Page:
Alec goes back to Joshua and encourages a frenzy of painting (while knowing nothing about art of course) and in the chaos he grabs Max’s doctor notes to use in the painting. Alec sells it for even more than the first but gets another request to meet Joshua. He tells Joshua who wants to meet her – but Alec bluntly points out he’s a dog-boy and she’ll run in terror – and stop paying money. Which is also when Max arrives looking for her papers – Alec and Joshua realises what they’ve done but duck out of telling Max

And Logan calls Lydecker’s answering machine to remind us that he’s dead (sorry, missing. Personally I think the actor saw the scripts for season 2 and ran as fast as he could to one of those shopping channels where he can spend the rest of his life that they really really really need a dedicated tool for slicing aubergines). He passes on the police report that points to Lydecker being dead but includes the pictures he took of the Manticore dig site. Logan’s also got a case, a fan of Eyes Only has reached out to the informant net for help in finding her missing son – and promises to make a large donation if they help. Yes, destroying his uncle’s company has really hit Logan’s pocket.

He goes to meet her, Wendy, and learns that her husband doesn’t know she’s there because he thinks Eyes Only is subversive. The boy is extra-special to her because he’s super talented and they lost their first 2 children in childbirth. Oh and that husband? Is Ames White.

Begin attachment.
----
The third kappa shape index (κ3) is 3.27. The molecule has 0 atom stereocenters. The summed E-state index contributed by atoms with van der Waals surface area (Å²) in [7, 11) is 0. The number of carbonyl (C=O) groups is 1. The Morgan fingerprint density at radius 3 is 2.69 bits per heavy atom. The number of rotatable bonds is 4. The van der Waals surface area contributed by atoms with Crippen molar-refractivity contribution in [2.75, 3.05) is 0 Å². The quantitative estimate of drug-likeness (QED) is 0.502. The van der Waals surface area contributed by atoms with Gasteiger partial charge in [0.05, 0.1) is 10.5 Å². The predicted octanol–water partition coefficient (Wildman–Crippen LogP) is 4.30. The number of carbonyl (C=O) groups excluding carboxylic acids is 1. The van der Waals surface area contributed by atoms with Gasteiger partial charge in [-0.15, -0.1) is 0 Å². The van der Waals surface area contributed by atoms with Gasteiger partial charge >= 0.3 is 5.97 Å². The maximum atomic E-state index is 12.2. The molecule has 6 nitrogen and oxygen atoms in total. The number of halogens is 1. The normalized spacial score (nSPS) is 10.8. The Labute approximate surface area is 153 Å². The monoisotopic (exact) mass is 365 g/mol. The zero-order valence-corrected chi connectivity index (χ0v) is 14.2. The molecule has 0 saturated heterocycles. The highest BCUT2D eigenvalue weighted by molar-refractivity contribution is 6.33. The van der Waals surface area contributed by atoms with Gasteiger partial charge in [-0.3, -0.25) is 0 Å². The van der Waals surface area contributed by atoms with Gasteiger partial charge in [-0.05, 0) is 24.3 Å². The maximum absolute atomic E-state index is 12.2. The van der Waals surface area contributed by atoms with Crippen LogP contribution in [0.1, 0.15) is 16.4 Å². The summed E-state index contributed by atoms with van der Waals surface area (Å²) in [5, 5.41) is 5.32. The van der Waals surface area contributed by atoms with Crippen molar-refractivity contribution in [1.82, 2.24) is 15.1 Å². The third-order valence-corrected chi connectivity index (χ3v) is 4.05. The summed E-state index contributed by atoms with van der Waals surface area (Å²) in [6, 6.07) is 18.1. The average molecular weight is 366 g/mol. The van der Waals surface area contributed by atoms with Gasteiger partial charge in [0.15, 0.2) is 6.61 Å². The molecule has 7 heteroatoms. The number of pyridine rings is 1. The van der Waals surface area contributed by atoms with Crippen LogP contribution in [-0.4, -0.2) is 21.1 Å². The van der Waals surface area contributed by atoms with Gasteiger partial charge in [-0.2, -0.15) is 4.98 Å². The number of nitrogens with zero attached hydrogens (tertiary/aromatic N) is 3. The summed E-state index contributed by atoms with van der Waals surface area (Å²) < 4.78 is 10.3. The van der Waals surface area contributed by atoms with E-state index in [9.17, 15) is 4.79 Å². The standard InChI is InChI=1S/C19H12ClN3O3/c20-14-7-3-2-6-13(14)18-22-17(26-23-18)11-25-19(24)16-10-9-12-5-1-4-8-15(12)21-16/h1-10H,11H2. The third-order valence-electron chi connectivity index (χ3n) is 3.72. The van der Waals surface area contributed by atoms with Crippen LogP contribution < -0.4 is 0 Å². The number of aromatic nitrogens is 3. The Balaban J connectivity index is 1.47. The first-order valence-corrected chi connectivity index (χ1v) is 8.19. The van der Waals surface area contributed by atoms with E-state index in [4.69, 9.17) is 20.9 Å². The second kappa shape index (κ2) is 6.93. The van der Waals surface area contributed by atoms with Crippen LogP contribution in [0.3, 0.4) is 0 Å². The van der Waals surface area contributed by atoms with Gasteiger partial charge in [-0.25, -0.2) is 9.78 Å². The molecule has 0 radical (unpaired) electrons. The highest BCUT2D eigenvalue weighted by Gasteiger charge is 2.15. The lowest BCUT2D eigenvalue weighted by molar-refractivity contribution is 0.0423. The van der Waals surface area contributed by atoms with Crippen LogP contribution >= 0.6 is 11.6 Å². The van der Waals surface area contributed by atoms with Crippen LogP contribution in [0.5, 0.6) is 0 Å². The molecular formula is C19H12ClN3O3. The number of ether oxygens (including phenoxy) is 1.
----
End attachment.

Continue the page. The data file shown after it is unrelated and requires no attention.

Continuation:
Max isn’t very sympathetic for him or her – Logan protests that Rebecca doesn’t know what Ames does and Max lashes back with “doesn’t she see the blood on his shirt when she does the laundry?” Max has no intention of helping Ames – but Logan shows her the security camera from the kidnapping. While it shows nothing since they managed to dodge the camera, Logan sees a reflective surface he can catch the kidnappers on with his super-duper-impossibly-good image resolution technology (I love what TV thinks image software can do with crappy CCTV images) which shows them easily leaping to the third storey – pointing to transgenics. As an extra bonus, the imaging software can not only show clear pictures of 2 men at a distance reflected in a glass sphere, but can also get a close up of the guy’s teeny tiny ID badge. I don’t know why they bother with the badge, just focus closer and get his DNA strands!

Max and Logan go to talk to Wendy and tell her what Ames is involved in which she doesn’t believe and Max is less than sympathetic about. She believes a lot more when Ames comes home and holds them at gunpoint – especially when he won’t deny what Max told Wendy Max uses transgenic speed to knock Ames down and hold an arm to his neck. She won’t kill him though (whyyyyy? You could still get the boy back but CRACK and one problem is solved) and promises to get their boy back. She wants Ames to suffer (crackle crackle – easy. C’mon at least break a kneecap!) but not his wife and son.